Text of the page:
“The credit granted based on the ID card, risky real estate investments, unlimited, impulsive consumption had severe consequences in the following years. Why did that happen? Romanians’ poor financial education and the overestimation of the future financial perspectives proved to be extremely damaging,” say the KeysFin analysts.

Support of wages

The level of salaries is a game involving the productivity and often the entrepreneurs’ ability to obtain it.

“A relevant indicator is the evolution of GDP per capita. While in Poland it grew between 2007 and 2016 by more than one-third, to 11,200 euros per capita, in Romania, after a similar increase of nearly 25%, the fourth by dynamics after Poland, Malta and Ireland, we have only reached 7,600 euros in the last 10 years,” mentions the study.

The KeysFin’s conclusion is that there is an advanced gap in Romania compared to other EU members, where each inhabitant produces almost 30,000 euros per year, meaning 4 times more.

Beyond the regional comparison, there were quite a lot of Romanians in these 10 years who have seen their incomes grow significantly.

Top salaries

The highest wages, on average, were recorded by those working in the financial and insurance sector (4,000 lei), where the earnings have advanced the most in the last 10 years, according to the KeysFin study.

Then, next in the ranking are:

  • People working in IT & Telecom field, where the average salary advanced from 2,119 lei in 2008 to 3,822 lei in 2015;
  • Employees from the mining industry – from 2,287 lei to 3,454 lei;
  • And people from the utilities supply field (2,389 lei compared to 3,077 lei).

On the opposite side, the employees from agriculture, constructions, HORECA, trade and healthcare, where the average salary has not yet exceed the equivalent of 350 euros.

Geography and future of market

From a regional point of view, the wage evolution also had significant fluctuations. During all these years, the highest salaries were paid in Bucharest-Ilfov, 2,645 lei on average, compared to 1,562 lei in Moldova.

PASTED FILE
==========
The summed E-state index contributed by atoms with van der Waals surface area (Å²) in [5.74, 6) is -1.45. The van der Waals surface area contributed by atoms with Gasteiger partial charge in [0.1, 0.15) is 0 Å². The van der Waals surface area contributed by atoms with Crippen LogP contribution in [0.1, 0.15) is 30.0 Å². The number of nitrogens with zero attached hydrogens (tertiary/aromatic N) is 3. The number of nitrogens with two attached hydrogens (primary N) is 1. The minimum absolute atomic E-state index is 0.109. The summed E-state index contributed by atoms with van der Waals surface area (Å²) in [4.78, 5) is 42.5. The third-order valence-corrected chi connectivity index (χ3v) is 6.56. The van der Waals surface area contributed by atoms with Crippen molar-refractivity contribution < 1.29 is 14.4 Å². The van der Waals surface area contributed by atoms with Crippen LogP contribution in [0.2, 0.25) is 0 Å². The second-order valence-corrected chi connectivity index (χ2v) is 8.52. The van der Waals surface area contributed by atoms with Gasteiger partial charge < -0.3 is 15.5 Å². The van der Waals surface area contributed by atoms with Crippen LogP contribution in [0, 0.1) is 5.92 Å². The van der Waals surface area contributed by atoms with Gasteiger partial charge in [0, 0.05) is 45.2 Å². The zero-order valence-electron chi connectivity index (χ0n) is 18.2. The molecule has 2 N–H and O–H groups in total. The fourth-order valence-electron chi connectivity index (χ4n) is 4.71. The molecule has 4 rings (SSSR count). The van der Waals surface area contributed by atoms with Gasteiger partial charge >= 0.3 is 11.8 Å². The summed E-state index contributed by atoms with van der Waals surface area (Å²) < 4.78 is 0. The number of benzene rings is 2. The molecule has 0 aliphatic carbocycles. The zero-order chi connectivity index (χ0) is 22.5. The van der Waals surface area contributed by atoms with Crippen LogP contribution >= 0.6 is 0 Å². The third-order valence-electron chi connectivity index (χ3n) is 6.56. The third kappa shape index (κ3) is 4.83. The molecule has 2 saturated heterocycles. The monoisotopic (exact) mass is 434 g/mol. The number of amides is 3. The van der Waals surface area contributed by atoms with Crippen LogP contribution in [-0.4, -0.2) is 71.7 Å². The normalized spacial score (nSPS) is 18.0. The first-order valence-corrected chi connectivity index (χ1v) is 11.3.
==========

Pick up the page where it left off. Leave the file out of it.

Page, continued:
“The evolution of wages followed the economy dynamics at the regional level. Unfortunately, in the absence of significant investments, regions such as Moldova and Oltenia have lagged behind, and the situation has also been translated in the potential of employment, salary level, purchasing power,” explains the analysts.

The labour market will not have significant increases in the future, according to the National Prognosis Commission (CNP).

CNP’s estimations show that the average number of employees will increase to 5.6 million by 2020 compared to 4.95 million in 2017. Out of them, 4.6 million will be in the private sector and the rest of them in the public sector.

Authorities: lack of vision

The authorities’ outlook on the wage evolution by 2020 sees a growth of the net average national wage of slightly over 130 euros (590 lei) from 2,274 lei in 2017 to 2,864 lei in 2020.

The highest earnings in the next three years will be in Bucharest-Ilfov, where the net average national wage is expected to reach 380 euros (3,969 lei) in 3 years, and the lowest in Oltenia, about 542 euros (2,442 lei).

The salary outlook denotes, in fact, that the economic discrepancies will enlarge at the regional level and the tendency towards Romania’s economic and demographic polarization. The labour migration will most likely increase towards the economic centres located around the cities such as Bucharest, Cluj, Sibiu, Timisoara, Brasov or Constanta,” warns the KeysFin analysts, quoted by Agerpres.

KeysFin offers specialized business information and credit management services for the business community, ranging from credit reports, monitoring, competition analysis, to sectoral studies and analysis for companies willing to develop a healthy business on the Romanian market.